The recent film “American Hustle” has perhaps the most honest caveat that plays along similar lines. It says, “Some of these events really happened.” This is simply a nicer way of saying the trite “based on a true story.”
Wikipedia is a godsend for random lists. In this case, movies based on actual events. Interestingly, for all of movie history – dating back to the 1800s! – there were 211 movies made before the year 2000 that claimed to be based on fact. After 2000, all 14 years of it, there have been 221 made.
At some level, being based on a true story reels the audience in further to the fictional tale told on the screen. We are more likely to believe the rags-to-riches or inspirational tale of the hero if we think it is true.
“Good Morning Vietnam?” Apparently, everything in it except the main character was made up for the character played by Robin Williams. “The Hurricane?” Ditto – except that was largely to paint Rubin “Hurricane” Carter as a victim of a racist justice system. Many of these movies are based on actual news events – such as “Zero Dark Thirty” or “Diana” – or books, such as “Mandela: Long Walk to Freedom,” which was based on the autobiography.
What really takes the cake, however, is when horror movies claim they are true. Again, this is simply to make the film seem more believable. It has become almost expected now to see “based on a true story” before every ghost story or stab-fest. “The Strangers” is a perfect example of this. Everything in the movie except the ending is completely fabricated. Yes, two people were killed. Were the two hours leading up to this fact or simply educated guessing as to what happened?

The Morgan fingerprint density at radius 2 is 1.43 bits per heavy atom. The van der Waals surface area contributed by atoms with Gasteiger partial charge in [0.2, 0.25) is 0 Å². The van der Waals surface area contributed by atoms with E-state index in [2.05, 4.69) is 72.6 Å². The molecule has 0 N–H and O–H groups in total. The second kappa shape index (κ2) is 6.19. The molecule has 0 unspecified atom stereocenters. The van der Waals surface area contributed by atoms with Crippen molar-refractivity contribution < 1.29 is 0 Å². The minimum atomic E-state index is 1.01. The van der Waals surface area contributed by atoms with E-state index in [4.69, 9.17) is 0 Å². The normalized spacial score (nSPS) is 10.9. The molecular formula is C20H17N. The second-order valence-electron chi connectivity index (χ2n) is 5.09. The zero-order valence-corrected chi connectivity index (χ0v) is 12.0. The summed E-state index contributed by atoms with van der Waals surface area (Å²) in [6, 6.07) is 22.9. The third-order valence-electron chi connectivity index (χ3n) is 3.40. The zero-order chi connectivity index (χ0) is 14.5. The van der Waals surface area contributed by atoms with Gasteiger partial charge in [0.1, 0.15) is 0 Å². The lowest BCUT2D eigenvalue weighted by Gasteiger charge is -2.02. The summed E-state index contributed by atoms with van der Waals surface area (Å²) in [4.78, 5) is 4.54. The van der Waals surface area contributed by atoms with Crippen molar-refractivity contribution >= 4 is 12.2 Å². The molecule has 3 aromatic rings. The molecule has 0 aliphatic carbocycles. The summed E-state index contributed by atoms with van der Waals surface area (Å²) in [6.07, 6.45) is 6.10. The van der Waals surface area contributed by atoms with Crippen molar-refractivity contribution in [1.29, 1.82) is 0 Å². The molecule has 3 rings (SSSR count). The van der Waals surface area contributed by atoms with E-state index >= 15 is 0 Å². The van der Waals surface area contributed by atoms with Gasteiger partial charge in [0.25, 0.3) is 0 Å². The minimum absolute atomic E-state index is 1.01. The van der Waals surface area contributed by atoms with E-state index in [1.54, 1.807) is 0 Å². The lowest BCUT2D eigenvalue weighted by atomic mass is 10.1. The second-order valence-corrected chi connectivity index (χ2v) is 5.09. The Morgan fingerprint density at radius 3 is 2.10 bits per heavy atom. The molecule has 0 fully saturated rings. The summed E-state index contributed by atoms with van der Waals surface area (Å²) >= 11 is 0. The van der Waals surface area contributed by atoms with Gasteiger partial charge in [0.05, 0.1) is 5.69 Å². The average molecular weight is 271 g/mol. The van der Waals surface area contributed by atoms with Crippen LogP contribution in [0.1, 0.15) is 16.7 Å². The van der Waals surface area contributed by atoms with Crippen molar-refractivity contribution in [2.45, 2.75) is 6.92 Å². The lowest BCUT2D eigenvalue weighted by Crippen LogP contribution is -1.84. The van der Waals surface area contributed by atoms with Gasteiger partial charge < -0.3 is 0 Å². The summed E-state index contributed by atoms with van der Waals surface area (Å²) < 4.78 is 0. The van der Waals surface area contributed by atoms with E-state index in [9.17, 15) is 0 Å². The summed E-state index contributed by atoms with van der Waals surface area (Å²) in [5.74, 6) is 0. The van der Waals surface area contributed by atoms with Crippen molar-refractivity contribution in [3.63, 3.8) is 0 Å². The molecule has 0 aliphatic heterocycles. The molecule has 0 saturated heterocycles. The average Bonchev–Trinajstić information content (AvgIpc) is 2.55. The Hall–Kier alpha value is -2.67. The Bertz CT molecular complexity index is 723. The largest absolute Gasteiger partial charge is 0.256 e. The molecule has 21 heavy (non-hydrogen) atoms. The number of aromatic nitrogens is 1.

It might be more fair to say these films “drew inspiration from real events.” or they “have some facts in them.” Like places, or gravity.
Not all movies are lying when they make the claim. Some tweak reality a little to make the story flow better or fit into a two-hour movie. The recent “Dallas Buyers Club” created two characters who were composites of several other people. Instead of having a cast of dozens, the filmmakers simply made up those two people.
Sometimes Hollywood gets it right. The recent “Lincoln” was praised for its accuracy. Even then, it fudged some facts. Allen Guelzo, of Gettysburg College, is quoted as saying “the film was 90 percent on the mark, which given the way Hollywood usually does history is saying something.”
It is indeed saying something, especially for such an important moment in history boiled down to a few hours of screen time.
The kicker to all this is at the end of the credits of all of these films. There is that legal mumbo jumbo in fine print saying all the characters and events in the film are fictional and any resemblance to reality is purely coincidental.
Well, at least that’s honest.